Proposition 19, which takes effect on February 16, 2021, changes the criteria for excluding from reassessment a transfer between a Parent and a Child, or from a Grandparent to a Grandchild. The Change in Ownership date determines if Proposition 19 applies, or the prior rules from Proposition 58/193 apply. In cases of inheritances, the Change of Ownership date is the date of death of the transferor; in cases of trusts, the Change in Ownership date is the date the trust became irrevocable; in cases of a sale of the property the Change in ownership date is the recording date. Where the transfer is evidenced by recordation of a deed or other document, the date of recordation shall be rebuttably presumed to be the date of ownership change. This presumption may be rebutted by evidence proving a different date to be the date all parties’ instructions have been met in escrow or the date the agreement of the parties became specifically enforceable.
If your Change in Ownership date is before February 16, 2021, this page provides the Proposition 58/Proposition193 criteria for an exclusion.
If your Change in Ownership date is on or after February 16, 2021, please visit Proposition 19 page for criteria of an exclusion.
The transfer of real property between parents and children or from grandparents to grandchildren may be excluded from reappraisal for property tax purposes. You must file a claim to determine eligibility.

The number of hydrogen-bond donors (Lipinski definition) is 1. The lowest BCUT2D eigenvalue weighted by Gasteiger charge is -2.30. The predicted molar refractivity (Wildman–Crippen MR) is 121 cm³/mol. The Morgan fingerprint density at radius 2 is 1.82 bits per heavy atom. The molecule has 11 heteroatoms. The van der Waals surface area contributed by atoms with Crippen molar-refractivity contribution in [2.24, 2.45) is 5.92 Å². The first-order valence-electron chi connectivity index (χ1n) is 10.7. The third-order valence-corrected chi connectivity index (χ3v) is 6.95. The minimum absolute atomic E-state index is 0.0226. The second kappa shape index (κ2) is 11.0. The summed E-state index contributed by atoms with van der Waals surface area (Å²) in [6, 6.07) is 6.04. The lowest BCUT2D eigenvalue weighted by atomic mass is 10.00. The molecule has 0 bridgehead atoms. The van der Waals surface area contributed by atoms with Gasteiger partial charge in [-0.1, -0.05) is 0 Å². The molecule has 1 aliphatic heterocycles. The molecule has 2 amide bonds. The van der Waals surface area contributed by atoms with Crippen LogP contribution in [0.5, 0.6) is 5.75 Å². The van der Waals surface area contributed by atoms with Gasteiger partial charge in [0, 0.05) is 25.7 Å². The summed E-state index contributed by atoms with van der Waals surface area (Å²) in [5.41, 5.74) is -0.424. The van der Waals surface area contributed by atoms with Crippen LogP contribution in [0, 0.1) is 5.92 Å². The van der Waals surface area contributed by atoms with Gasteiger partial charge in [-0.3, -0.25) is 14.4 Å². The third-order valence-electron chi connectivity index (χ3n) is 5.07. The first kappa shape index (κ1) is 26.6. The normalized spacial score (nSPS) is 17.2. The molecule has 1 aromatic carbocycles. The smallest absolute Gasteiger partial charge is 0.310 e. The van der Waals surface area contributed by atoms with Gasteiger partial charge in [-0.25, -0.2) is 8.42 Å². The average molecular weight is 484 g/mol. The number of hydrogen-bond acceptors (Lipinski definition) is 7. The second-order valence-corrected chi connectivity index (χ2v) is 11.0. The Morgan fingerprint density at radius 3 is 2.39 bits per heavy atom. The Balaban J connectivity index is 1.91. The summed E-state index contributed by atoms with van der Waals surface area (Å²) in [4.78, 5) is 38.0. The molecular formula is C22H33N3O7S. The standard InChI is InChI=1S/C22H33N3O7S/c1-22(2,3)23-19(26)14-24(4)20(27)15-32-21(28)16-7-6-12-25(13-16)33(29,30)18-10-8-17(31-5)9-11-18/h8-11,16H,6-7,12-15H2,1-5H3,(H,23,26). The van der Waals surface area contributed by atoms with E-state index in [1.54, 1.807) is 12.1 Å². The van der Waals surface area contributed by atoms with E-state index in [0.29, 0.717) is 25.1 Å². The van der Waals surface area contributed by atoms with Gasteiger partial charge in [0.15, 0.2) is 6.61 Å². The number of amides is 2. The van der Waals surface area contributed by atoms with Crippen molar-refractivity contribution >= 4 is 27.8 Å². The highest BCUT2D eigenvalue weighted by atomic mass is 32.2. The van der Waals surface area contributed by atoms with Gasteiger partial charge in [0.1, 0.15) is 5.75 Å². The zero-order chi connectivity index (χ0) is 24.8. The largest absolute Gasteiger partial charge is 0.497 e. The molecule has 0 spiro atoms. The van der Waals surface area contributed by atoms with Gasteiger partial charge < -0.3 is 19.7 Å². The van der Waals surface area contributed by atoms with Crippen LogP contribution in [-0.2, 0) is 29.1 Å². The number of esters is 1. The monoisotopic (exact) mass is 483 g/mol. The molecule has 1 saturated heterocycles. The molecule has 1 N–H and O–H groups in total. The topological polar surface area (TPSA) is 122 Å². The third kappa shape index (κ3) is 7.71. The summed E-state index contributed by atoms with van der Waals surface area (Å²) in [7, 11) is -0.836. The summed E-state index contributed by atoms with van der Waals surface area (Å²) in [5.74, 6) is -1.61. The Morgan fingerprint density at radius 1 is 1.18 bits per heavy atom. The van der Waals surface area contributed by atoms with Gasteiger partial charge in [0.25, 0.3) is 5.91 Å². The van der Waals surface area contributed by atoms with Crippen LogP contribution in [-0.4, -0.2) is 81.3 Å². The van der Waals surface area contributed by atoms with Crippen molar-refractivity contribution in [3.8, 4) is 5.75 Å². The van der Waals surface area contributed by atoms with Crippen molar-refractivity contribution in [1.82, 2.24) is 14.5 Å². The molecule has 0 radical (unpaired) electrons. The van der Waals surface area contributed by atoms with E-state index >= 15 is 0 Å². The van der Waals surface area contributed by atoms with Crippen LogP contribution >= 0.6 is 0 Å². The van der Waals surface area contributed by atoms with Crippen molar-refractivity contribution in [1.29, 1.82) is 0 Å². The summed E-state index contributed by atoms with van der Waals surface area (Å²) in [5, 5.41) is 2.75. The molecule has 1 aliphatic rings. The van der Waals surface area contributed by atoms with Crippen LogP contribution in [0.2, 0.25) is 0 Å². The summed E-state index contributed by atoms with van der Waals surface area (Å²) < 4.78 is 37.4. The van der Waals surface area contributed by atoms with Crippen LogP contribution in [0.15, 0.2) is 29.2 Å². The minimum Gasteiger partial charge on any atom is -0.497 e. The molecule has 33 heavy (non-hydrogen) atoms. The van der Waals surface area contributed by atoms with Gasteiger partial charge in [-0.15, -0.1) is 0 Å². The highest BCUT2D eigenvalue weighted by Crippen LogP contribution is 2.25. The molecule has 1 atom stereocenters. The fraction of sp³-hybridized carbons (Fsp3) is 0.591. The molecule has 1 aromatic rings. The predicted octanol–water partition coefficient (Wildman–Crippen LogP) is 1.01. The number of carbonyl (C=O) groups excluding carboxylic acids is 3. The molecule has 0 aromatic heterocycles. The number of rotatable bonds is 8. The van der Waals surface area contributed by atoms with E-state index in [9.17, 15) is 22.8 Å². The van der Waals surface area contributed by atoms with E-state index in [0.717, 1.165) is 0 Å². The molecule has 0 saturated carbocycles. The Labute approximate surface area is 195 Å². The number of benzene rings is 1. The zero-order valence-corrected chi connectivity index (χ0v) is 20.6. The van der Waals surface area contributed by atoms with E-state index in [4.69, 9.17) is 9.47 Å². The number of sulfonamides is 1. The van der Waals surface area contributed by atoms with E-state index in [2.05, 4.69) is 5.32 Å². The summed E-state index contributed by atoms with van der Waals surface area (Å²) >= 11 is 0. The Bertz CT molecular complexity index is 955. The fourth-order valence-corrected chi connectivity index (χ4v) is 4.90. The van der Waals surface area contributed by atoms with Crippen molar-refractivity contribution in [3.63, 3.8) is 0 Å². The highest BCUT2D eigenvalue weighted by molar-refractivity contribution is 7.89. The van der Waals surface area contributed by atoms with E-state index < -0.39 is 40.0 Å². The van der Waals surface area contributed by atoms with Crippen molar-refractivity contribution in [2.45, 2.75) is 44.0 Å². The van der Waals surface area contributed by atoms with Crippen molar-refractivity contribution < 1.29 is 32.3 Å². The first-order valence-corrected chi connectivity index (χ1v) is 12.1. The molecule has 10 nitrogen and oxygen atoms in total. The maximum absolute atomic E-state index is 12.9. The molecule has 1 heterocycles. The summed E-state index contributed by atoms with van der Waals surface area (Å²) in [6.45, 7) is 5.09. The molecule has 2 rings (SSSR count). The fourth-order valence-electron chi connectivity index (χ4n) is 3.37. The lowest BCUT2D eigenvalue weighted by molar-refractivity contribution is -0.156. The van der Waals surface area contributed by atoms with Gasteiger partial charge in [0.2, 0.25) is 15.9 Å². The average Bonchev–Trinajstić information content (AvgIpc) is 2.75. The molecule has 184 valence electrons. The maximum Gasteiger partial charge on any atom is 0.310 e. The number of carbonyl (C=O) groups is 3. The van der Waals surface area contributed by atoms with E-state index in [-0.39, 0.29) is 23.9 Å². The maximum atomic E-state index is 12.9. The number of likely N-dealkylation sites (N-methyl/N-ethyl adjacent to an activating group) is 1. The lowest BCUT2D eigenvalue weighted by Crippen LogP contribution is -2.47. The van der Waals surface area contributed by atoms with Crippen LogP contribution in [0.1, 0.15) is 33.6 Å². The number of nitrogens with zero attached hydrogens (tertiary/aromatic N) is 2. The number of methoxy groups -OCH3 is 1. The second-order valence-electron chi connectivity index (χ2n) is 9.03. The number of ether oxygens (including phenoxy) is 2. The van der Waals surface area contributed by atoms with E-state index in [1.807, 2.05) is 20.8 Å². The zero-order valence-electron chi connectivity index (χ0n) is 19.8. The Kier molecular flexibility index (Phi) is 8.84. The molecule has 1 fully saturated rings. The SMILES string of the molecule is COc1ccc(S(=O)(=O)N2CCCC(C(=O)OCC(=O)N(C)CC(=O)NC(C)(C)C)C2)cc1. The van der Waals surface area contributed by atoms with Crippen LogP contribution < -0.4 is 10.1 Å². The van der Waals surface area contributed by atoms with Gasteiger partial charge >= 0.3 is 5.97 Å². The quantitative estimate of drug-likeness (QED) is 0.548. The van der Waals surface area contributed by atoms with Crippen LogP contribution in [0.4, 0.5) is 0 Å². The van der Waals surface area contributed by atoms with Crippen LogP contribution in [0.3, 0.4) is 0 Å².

If a government agency acquires your property, you may have the right to retain its existing value and transfer it to a replacement property. Both properties must be comparable.
An application form must be filed with the Assessor within four years of the date the government agency acquired the property.
The 2009/2010 state budget suspended funding for the Gonsalves-Deukmejian-Petris Senior Citizens Property Tax Assistance Law, which provided direct cash assistance.
The Franchise Tax Board (FTB) will not be issuing Homeowner and Renter Assistance (HRA) Program instruction booklets and will no longer accept HRA claims.
The State Controller’s Property Tax Postponement Program (PTP) returned in 2016 after being suspended by the Legislature in 2009.